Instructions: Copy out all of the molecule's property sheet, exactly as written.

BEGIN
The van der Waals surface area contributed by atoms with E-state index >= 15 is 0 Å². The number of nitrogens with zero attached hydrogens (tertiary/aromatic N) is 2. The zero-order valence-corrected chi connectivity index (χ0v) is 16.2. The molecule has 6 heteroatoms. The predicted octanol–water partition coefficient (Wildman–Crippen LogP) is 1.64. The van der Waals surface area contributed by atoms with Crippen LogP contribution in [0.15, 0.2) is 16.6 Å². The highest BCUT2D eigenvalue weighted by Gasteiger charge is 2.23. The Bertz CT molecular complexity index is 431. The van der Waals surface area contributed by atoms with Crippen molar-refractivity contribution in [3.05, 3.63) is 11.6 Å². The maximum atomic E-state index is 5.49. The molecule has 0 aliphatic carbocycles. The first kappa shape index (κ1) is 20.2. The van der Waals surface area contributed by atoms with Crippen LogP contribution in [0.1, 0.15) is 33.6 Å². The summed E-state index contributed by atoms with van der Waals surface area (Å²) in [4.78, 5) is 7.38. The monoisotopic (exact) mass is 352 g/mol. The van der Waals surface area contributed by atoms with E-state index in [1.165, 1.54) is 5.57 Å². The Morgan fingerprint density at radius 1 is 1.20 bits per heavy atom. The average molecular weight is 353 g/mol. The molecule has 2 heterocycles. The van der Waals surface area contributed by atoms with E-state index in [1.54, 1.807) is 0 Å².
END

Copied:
The van der Waals surface area contributed by atoms with E-state index >= 15 is 0 Å². The number of nitrogens with zero attached hydrogens (tertiary/aromatic N) is 2. The zero-order valence-corrected chi connectivity index (χ0v) is 16.2. The molecule has 6 heteroatoms. The predicted octanol–water partition coefficient (Wildman–Crippen LogP) is 1.64. The van der Waals surface area contributed by atoms with Crippen LogP contribution in [0.15, 0.2) is 16.6 Å². The highest BCUT2D eigenvalue weighted by Gasteiger charge is 2.23. The Bertz CT molecular complexity index is 431. The van der Waals surface area contributed by atoms with Crippen molar-refractivity contribution in [3.05, 3.63) is 11.6 Å². The maximum atomic E-state index is 5.49. The molecule has 0 aliphatic carbocycles. The first kappa shape index (κ1) is 20.2. The van der Waals surface area contributed by atoms with Crippen LogP contribution in [0.1, 0.15) is 33.6 Å². The summed E-state index contributed by atoms with van der Waals surface area (Å²) in [4.78, 5) is 7.38. The monoisotopic (exact) mass is 352 g/mol. The van der Waals surface area contributed by atoms with E-state index in [1.165, 1.54) is 5.57 Å². The Morgan fingerprint density at radius 1 is 1.20 bits per heavy atom. The average molecular weight is 353 g/mol. The molecule has 2 heterocycles. The van der Waals surface area contributed by atoms with E-state index in [1.54, 1.807) is 0 Å².